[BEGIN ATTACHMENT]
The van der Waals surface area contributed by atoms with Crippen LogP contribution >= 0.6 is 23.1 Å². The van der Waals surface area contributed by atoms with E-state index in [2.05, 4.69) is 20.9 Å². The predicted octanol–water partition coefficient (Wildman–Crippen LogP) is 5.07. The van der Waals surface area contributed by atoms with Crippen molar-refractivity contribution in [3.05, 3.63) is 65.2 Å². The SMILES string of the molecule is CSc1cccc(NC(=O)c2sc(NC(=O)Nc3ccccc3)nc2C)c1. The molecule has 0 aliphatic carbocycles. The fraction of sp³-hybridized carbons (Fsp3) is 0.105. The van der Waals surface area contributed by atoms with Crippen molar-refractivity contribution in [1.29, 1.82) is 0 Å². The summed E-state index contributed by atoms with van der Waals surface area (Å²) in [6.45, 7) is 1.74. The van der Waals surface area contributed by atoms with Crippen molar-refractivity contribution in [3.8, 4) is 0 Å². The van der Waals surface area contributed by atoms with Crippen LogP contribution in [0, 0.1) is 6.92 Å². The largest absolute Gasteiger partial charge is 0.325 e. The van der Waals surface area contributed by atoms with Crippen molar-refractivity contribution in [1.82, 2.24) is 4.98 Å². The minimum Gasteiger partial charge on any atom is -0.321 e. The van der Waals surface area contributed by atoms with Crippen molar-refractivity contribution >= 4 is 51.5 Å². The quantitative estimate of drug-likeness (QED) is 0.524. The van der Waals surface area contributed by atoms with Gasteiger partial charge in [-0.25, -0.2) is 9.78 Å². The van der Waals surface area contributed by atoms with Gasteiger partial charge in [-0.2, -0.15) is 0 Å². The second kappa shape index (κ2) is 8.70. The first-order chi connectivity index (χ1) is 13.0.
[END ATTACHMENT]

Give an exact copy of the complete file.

The van der Waals surface area contributed by atoms with Crippen LogP contribution >= 0.6 is 23.1 Å². The van der Waals surface area contributed by atoms with E-state index in [2.05, 4.69) is 20.9 Å². The predicted octanol–water partition coefficient (Wildman–Crippen LogP) is 5.07. The van der Waals surface area contributed by atoms with Crippen molar-refractivity contribution in [3.05, 3.63) is 65.2 Å². The SMILES string of the molecule is CSc1cccc(NC(=O)c2sc(NC(=O)Nc3ccccc3)nc2C)c1. The molecule has 0 aliphatic carbocycles. The fraction of sp³-hybridized carbons (Fsp3) is 0.105. The van der Waals surface area contributed by atoms with Crippen molar-refractivity contribution in [1.29, 1.82) is 0 Å². The summed E-state index contributed by atoms with van der Waals surface area (Å²) in [6.45, 7) is 1.74. The van der Waals surface area contributed by atoms with Crippen molar-refractivity contribution in [3.8, 4) is 0 Å². The van der Waals surface area contributed by atoms with Crippen LogP contribution in [0, 0.1) is 6.92 Å². The largest absolute Gasteiger partial charge is 0.325 e. The van der Waals surface area contributed by atoms with Crippen molar-refractivity contribution in [1.82, 2.24) is 4.98 Å². The minimum Gasteiger partial charge on any atom is -0.321 e. The van der Waals surface area contributed by atoms with Crippen molar-refractivity contribution >= 4 is 51.5 Å². The quantitative estimate of drug-likeness (QED) is 0.524. The van der Waals surface area contributed by atoms with Gasteiger partial charge in [-0.25, -0.2) is 9.78 Å². The van der Waals surface area contributed by atoms with Gasteiger partial charge in [-0.2, -0.15) is 0 Å². The second kappa shape index (κ2) is 8.70. The first-order chi connectivity index (χ1) is 13.0.